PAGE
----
"We must accept the responsibility that God has put upon us . . . to be good husbands and fathers and builders of our community." -- From the Million Man March,

Oct. 16, 1995.

That historic day on the Mall was filled with warm embraces, unabashed displays of brotherhood and repeated public pledges to "take more responsibility for our families and community." But last Monday, with the city returned to the normal pace of daily life, it was the government of the District of Columbia that stepped up to the plate in behalf of children.

The action came in the form of a new program called Safe Passages, sponsored by Mayor Anthony Williams and D.C. Council members Kevin Chavous (D-Ward 7) and Sandy Allen (D-Ward 8). The sponsors claim their agenda contains more than 70 results-oriented actions.

That many District children need help is not at issue. Ours is a city with a booming real estate market, a spiffed-up downtown business district -- and a host of grown-ups who are failing their children.

About 40 percent of the children and teenagers concentrated mostly east of Rock Creek Park live in poverty. In a city blessed with treasure troves of knowledge and literature, where the written word is king, the writing skills of eighth-graders are tied with those of children in Mississippi and rank lowest of any jurisdiction except the Virgin Islands.

One speaker at the Million Man March declared to the massive crowd, "To rob you is a sin. To use you and abuse you is a sin. To make mockery of your love and your trust is a sin, and we repent of all sins. And we refuse to sin anymore."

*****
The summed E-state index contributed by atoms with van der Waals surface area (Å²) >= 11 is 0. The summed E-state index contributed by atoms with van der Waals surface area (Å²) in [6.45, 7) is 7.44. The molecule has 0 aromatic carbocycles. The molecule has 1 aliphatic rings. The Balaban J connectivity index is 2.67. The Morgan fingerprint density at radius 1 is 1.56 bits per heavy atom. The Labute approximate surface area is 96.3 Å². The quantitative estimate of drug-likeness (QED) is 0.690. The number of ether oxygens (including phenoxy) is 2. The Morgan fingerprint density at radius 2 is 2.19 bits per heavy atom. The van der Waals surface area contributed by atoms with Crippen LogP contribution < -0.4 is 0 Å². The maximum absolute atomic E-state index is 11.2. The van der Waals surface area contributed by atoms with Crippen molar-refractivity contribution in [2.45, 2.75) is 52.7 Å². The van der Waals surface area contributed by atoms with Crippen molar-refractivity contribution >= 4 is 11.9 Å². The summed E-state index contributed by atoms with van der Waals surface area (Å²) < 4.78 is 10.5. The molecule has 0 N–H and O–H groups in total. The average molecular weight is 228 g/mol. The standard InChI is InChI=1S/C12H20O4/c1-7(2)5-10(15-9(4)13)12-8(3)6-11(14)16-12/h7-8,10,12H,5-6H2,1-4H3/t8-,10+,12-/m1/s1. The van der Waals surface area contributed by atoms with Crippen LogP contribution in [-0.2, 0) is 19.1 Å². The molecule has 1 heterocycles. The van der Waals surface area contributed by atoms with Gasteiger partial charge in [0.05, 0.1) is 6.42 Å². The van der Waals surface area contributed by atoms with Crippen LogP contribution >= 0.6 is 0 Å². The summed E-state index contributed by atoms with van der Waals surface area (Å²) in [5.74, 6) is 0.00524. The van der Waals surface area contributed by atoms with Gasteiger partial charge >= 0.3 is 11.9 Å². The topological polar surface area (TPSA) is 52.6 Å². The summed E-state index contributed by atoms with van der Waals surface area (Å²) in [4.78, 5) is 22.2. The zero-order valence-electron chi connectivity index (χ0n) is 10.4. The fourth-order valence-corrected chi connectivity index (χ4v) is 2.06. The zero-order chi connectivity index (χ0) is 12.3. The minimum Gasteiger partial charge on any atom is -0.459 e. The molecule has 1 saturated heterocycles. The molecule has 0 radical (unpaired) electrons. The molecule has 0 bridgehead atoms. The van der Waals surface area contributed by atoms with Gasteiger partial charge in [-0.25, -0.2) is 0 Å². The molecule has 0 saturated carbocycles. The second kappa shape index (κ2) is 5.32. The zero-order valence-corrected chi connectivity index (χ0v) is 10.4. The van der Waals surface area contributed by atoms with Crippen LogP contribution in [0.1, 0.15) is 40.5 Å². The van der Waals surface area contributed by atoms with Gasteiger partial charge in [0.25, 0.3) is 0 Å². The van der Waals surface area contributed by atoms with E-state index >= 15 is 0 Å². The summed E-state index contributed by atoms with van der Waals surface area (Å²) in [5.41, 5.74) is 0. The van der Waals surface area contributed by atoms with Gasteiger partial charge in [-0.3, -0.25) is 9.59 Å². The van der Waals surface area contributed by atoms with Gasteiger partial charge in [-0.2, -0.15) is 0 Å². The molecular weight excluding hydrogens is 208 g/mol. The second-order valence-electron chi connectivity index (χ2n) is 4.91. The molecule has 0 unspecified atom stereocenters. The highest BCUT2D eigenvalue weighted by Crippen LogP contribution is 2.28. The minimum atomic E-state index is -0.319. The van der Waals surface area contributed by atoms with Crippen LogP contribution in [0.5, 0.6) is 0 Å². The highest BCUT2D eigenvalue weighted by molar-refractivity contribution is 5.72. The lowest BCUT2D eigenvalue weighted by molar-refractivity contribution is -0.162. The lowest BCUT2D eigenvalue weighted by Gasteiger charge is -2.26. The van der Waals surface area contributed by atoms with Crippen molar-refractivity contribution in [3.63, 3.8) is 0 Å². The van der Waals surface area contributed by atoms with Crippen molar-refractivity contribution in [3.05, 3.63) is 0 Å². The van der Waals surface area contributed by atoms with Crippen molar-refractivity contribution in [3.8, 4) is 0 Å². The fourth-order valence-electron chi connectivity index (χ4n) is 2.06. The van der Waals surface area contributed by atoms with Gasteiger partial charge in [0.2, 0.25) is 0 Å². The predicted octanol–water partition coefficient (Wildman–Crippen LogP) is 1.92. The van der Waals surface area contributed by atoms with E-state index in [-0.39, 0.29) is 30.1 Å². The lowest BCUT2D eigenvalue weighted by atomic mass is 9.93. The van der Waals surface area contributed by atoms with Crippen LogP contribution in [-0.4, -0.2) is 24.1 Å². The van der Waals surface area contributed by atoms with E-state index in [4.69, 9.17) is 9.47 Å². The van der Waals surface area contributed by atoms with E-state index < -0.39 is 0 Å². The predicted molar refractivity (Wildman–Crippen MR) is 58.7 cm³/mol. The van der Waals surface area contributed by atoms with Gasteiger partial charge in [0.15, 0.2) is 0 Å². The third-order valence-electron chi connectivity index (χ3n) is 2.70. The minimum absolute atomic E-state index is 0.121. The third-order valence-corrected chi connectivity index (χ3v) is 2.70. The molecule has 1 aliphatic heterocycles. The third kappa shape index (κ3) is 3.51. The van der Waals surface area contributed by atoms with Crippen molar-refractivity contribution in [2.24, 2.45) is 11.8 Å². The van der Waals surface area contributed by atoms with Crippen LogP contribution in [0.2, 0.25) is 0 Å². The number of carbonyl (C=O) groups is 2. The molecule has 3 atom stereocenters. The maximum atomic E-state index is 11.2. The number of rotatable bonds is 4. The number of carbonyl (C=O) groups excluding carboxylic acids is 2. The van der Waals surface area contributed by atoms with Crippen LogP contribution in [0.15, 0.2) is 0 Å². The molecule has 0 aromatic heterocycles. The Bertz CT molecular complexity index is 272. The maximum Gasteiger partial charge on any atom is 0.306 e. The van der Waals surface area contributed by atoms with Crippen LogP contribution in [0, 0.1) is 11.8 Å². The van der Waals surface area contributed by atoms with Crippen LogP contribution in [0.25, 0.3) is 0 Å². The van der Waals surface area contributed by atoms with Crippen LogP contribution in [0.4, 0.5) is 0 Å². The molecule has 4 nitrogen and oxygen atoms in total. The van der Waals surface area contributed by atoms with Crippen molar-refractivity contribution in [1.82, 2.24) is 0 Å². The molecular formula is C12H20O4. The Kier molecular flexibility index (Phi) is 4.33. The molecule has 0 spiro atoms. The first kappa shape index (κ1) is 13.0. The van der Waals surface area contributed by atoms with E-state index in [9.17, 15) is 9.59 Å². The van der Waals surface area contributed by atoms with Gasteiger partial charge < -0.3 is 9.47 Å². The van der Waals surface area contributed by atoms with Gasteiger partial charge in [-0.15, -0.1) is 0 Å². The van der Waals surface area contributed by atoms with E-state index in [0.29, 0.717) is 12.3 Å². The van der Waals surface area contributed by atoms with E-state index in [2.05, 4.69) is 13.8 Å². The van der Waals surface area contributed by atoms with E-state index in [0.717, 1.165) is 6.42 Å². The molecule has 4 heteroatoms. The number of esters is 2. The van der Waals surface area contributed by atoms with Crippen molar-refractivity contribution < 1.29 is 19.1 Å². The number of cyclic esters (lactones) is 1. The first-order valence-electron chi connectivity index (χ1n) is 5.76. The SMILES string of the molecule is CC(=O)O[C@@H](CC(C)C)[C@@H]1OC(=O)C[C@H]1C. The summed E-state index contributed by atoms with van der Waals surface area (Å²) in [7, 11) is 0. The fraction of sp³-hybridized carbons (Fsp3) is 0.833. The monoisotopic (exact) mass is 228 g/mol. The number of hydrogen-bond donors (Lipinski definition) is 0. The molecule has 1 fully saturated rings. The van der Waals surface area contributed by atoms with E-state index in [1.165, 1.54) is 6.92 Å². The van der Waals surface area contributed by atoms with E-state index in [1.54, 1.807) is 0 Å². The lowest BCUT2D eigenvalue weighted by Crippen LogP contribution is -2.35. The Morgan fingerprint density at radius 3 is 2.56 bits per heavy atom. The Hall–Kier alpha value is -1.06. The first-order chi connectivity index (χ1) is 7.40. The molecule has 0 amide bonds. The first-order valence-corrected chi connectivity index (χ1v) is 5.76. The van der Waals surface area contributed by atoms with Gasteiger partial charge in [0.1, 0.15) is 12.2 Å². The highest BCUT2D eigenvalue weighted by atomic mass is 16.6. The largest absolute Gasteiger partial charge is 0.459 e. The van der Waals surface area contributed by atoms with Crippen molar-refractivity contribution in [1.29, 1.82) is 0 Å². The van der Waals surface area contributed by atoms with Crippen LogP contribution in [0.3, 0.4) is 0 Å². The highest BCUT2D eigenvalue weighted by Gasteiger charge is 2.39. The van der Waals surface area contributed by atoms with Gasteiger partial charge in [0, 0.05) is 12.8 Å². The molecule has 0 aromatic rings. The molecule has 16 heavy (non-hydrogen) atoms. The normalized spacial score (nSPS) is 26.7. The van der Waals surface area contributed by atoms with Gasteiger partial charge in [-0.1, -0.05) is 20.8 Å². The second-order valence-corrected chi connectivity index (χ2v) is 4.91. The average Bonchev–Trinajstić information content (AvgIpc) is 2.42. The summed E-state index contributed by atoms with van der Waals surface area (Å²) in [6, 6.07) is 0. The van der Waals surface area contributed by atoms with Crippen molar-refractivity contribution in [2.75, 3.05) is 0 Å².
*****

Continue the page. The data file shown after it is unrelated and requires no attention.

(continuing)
Following that 1995 exhortation, child abuse cases in the District went up by 20 percent from 1997 to 1998. Since the march, more than 1,100 men, women and children have been murdered in the District. And after the pledge to reconnect with families, close to 60 percent of D.C. children still live in homes without fathers.

Somewhere along the way, something apparently happened to that new sense of purpose that we were supposed to take home with us from the Mall.

Today, when the term "accountability" is used in the city, it applies to government, not fathers. Consider the stated action goals of Safe Passages: "All departments and agencies whose missions directly impact children and youth will be held accountable for . . . achieving results in the following areas:

Children are ready to learn upon entering school.

Children and youth are succeeding in school.

Youth are developed into successful young adults.

Children, youth and families are healthy."

Once upon a time, those activities were considered a parent's bounden duties. But instead of holding a father or mother accountable for getting children to adulthood, the job is now placed in the hands of something called the Intra-Governmental Children and Youth Investment Collaborative, led by a department director and staffed by the mayor's office.

The Intra-Governmental whatchamacallit will serve as the "coordinating agent" for "improving outcomes" for children, youth and their families. To make sure all city agencies can keep track of their charges as they're shuttled from one bureaucracy to the next, the city will install a $2.5 million computer -- or "comprehensive data management system," as it will be called -- to follow their movements.